Having a developed school educational system, the country provides free university education, state-funded social security, a universal health care system for all citizens. Poland has 15 UNESCO World Heritage Sites. Poland is a member state of the European Union, the Schengen Area, the United Nations, NATO, the OECD, the Three Seas Initiative, the Visegrád Group; the origin of the name "Poland" derives from the West Slavic tribe of Polans that inhabited the Warta river basin of the historic Greater Poland region starting in the 6th century. The origin of the name "Polanie" itself derives from the early Slavic word "pole". In some languages, such as Hungarian, Lithuanian and Turkish, the exonym for Poland is Lechites, which derives from the name of a semi-legendary ruler of Polans, Lech I. Early Bronze Age in Poland begun around 2400 BC, while the Iron Age commenced in 750 BC. During this time, the Lusatian culture, spanning both the Bronze and Iron Ages, became prominent; the most famous archaeological find from the prehistory and protohistory of Poland is the Biskupin fortified settlement, dating from the Lusatian culture of the early Iron Age, around 700 BC.
Throughout the Antiquity period, many distinct ancient ethnic groups populated the regions of what is now Poland in an era that dates from about 400 BC to 500 AD. These groups are identified as Celtic, Slavic and Germanic tribes. Recent archeological findings in the Kujawy region, confirmed the presence of the Roman Legions on the territory of Poland; these were most expeditionary missions sent out to protect the amber trade. The exact time and routes of the original migration and settlement of Slavic peoples lacks written records and can only be defined as fragmented; the Slavic tribes who would form Poland migrated to these areas in the second half of the 5th century AD. Up until the creation of Mieszko's state and his subsequent conversion to Christianity in 966 AD, the main religion of Slavic tribes that inhabited the geographical area of present-day Poland was Slavic paganism. With the Baptism of Poland the Polish rulers accepted Christianity and the religious authority of the Roman Church.
However, the transition from paganism was not a smooth and instantaneous process for the rest of the population as evident from the pagan reaction of the 1030s. Poland began to form into a recognizable unitary and territorial entity around the middle of the 10th century under the Piast dynasty. Poland's first documented ruler, Mieszko I, accepted Christianity with the Baptism of Poland in 966, as the new official religion of his subjects; the bulk of the population converted in the course of the next few centuries. In 1000, Boleslaw the Brave, continuing the policy of his father Mieszko, held a Congress of Gniezno and created the metropolis of Gniezno and the dioceses of Kraków, Kołobrzeg, Wrocław. However, the pagan unrest led to the transfer of the capital to Kraków in 1038 by Casimir I the Restorer. In 1109, Prince Bolesław III Wrymouth defeated the King of Germany Henry V at the Battle of Hundsfeld, stopping the Ge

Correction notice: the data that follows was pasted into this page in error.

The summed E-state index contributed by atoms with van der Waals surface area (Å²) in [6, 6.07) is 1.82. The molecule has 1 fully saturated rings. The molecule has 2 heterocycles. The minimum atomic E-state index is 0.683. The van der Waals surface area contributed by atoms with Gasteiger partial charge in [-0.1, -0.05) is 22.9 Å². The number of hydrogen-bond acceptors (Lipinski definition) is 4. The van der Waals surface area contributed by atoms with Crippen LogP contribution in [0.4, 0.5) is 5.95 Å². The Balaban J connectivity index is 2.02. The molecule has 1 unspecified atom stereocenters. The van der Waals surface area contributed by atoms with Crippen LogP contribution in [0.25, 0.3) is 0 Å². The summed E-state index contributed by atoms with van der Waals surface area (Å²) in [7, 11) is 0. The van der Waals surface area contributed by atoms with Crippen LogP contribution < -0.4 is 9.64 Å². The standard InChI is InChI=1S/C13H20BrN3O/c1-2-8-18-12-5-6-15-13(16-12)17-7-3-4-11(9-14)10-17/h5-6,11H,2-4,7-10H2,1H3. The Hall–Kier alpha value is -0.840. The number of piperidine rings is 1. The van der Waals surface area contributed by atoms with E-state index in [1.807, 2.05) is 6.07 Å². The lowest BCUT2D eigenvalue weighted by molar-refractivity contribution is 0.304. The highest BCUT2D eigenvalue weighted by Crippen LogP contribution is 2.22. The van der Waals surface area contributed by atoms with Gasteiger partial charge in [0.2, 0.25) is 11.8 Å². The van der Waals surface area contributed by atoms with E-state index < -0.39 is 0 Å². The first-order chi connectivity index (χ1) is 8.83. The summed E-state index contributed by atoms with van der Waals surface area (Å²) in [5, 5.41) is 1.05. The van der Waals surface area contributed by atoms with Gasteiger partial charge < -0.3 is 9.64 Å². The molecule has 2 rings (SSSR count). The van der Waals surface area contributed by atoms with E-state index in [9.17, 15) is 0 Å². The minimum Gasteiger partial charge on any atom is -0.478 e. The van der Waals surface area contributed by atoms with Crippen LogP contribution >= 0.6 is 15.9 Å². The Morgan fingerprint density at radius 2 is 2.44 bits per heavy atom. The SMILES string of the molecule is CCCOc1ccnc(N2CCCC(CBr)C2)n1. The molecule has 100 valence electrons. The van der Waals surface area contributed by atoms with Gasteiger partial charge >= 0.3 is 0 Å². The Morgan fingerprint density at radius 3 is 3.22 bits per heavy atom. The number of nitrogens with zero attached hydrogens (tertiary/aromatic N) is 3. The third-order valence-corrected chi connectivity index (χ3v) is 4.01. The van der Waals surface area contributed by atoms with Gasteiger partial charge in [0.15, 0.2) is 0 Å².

The Burning Heart (film)
The Burning Heart or Heart Aflame is a 1929 German silent drama film directed by Ludwig Berger and starring Mady Christians, Gustav Fröhlich and Friedrich Kayßler. Mady Christians as Dorothee Claudius Gustav Fröhlich as Georg Wittig Friedrich Kayßler as Dorothees Vater Frida Richard as Pflegemutter Wittig Ida Wüst as Isolde Fuchs, Konzertagentin Anton Pointner as Direktor des Odeon Hanna Waag as Inge Keller Anton Edthofer as Baron Rosa Valetti Lena Malena as Zazu Alexandra Schmitt Hubert von Meyerinck Karl Platen Elsa Wagner as Schiessbudenbesitzerin Prawer, S. S. Between Two Worlds: The Jewish Presence in German and Austrian Film, 1910–1933. Berghahn Books, 2005; the Burning Heart on IMDb